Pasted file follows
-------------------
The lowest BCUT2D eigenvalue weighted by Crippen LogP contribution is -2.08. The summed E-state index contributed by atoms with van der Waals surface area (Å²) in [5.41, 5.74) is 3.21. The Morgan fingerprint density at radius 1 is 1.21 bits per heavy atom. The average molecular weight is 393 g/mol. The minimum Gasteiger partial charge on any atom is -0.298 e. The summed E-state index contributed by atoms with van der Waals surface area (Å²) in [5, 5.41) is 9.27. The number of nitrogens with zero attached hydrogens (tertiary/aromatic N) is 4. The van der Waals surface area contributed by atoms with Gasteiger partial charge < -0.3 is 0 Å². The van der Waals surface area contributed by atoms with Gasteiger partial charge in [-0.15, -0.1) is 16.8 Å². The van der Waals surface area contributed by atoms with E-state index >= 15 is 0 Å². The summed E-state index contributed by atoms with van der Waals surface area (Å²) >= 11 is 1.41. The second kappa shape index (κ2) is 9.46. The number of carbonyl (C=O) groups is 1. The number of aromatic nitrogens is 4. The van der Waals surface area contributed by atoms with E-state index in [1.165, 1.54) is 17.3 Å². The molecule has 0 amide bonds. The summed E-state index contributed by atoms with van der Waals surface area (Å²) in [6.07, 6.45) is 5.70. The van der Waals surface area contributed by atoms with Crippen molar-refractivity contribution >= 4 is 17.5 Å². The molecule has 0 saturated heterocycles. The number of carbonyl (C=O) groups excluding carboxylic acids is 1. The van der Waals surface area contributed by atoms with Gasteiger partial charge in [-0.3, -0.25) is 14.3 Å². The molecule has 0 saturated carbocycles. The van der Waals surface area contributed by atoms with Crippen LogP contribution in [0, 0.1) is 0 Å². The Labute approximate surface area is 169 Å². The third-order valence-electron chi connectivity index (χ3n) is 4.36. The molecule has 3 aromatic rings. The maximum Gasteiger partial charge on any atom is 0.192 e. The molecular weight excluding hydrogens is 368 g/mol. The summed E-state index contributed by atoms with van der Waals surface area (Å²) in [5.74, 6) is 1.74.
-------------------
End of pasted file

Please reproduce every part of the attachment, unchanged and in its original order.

The lowest BCUT2D eigenvalue weighted by Crippen LogP contribution is -2.08. The summed E-state index contributed by atoms with van der Waals surface area (Å²) in [5.41, 5.74) is 3.21. The Morgan fingerprint density at radius 1 is 1.21 bits per heavy atom. The average molecular weight is 393 g/mol. The minimum Gasteiger partial charge on any atom is -0.298 e. The summed E-state index contributed by atoms with van der Waals surface area (Å²) in [5, 5.41) is 9.27. The number of nitrogens with zero attached hydrogens (tertiary/aromatic N) is 4. The van der Waals surface area contributed by atoms with Gasteiger partial charge < -0.3 is 0 Å². The van der Waals surface area contributed by atoms with Gasteiger partial charge in [-0.15, -0.1) is 16.8 Å². The van der Waals surface area contributed by atoms with E-state index >= 15 is 0 Å². The summed E-state index contributed by atoms with van der Waals surface area (Å²) >= 11 is 1.41. The second kappa shape index (κ2) is 9.46. The number of carbonyl (C=O) groups is 1. The number of aromatic nitrogens is 4. The van der Waals surface area contributed by atoms with E-state index in [1.165, 1.54) is 17.3 Å². The molecule has 0 amide bonds. The summed E-state index contributed by atoms with van der Waals surface area (Å²) in [6.07, 6.45) is 5.70. The van der Waals surface area contributed by atoms with Crippen molar-refractivity contribution >= 4 is 17.5 Å². The molecule has 0 saturated heterocycles. The number of carbonyl (C=O) groups excluding carboxylic acids is 1. The van der Waals surface area contributed by atoms with Gasteiger partial charge in [-0.3, -0.25) is 14.3 Å². The molecule has 0 saturated carbocycles. The van der Waals surface area contributed by atoms with Crippen LogP contribution in [0, 0.1) is 0 Å². The Labute approximate surface area is 169 Å². The third-order valence-electron chi connectivity index (χ3n) is 4.36. The molecule has 3 aromatic rings. The maximum Gasteiger partial charge on any atom is 0.192 e. The molecular weight excluding hydrogens is 368 g/mol. The summed E-state index contributed by atoms with van der Waals surface area (Å²) in [5.74, 6) is 1.74.